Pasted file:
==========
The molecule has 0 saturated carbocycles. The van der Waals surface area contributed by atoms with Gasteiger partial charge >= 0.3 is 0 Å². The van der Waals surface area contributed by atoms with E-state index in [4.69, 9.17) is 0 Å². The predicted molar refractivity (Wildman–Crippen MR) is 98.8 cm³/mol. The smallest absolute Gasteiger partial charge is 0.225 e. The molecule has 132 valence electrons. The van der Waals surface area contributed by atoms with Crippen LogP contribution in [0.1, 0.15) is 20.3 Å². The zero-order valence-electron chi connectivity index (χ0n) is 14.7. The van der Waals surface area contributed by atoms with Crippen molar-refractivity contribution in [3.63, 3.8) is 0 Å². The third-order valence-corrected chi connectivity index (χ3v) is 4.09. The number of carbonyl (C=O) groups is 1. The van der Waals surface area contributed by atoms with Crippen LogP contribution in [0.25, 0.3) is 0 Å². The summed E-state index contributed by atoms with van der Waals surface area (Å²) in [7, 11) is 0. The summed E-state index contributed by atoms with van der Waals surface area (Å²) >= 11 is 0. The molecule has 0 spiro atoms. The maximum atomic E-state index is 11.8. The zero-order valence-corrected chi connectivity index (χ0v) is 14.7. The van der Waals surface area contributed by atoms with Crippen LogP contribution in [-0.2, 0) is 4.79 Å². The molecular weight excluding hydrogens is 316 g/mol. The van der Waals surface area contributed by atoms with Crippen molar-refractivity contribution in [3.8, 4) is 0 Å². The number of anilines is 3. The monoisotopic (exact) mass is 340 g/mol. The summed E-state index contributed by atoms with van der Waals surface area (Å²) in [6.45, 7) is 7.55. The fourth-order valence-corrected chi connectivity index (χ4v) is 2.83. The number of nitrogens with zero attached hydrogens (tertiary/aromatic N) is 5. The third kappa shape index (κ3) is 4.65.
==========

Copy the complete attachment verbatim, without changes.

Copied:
The molecule has 0 saturated carbocycles. The van der Waals surface area contributed by atoms with Gasteiger partial charge >= 0.3 is 0 Å². The van der Waals surface area contributed by atoms with E-state index in [4.69, 9.17) is 0 Å². The predicted molar refractivity (Wildman–Crippen MR) is 98.8 cm³/mol. The smallest absolute Gasteiger partial charge is 0.225 e. The molecule has 132 valence electrons. The van der Waals surface area contributed by atoms with Crippen LogP contribution in [0.1, 0.15) is 20.3 Å². The zero-order valence-electron chi connectivity index (χ0n) is 14.7. The van der Waals surface area contributed by atoms with Crippen molar-refractivity contribution in [3.63, 3.8) is 0 Å². The third-order valence-corrected chi connectivity index (χ3v) is 4.09. The number of carbonyl (C=O) groups is 1. The van der Waals surface area contributed by atoms with Crippen LogP contribution in [0.25, 0.3) is 0 Å². The summed E-state index contributed by atoms with van der Waals surface area (Å²) in [7, 11) is 0. The summed E-state index contributed by atoms with van der Waals surface area (Å²) >= 11 is 0. The molecule has 0 spiro atoms. The maximum atomic E-state index is 11.8. The zero-order valence-corrected chi connectivity index (χ0v) is 14.7. The van der Waals surface area contributed by atoms with Crippen LogP contribution in [-0.2, 0) is 4.79 Å². The molecular weight excluding hydrogens is 316 g/mol. The van der Waals surface area contributed by atoms with Crippen molar-refractivity contribution in [3.8, 4) is 0 Å². The number of anilines is 3. The monoisotopic (exact) mass is 340 g/mol. The summed E-state index contributed by atoms with van der Waals surface area (Å²) in [6.45, 7) is 7.55. The fourth-order valence-corrected chi connectivity index (χ4v) is 2.83. The number of nitrogens with zero attached hydrogens (tertiary/aromatic N) is 5. The third kappa shape index (κ3) is 4.65.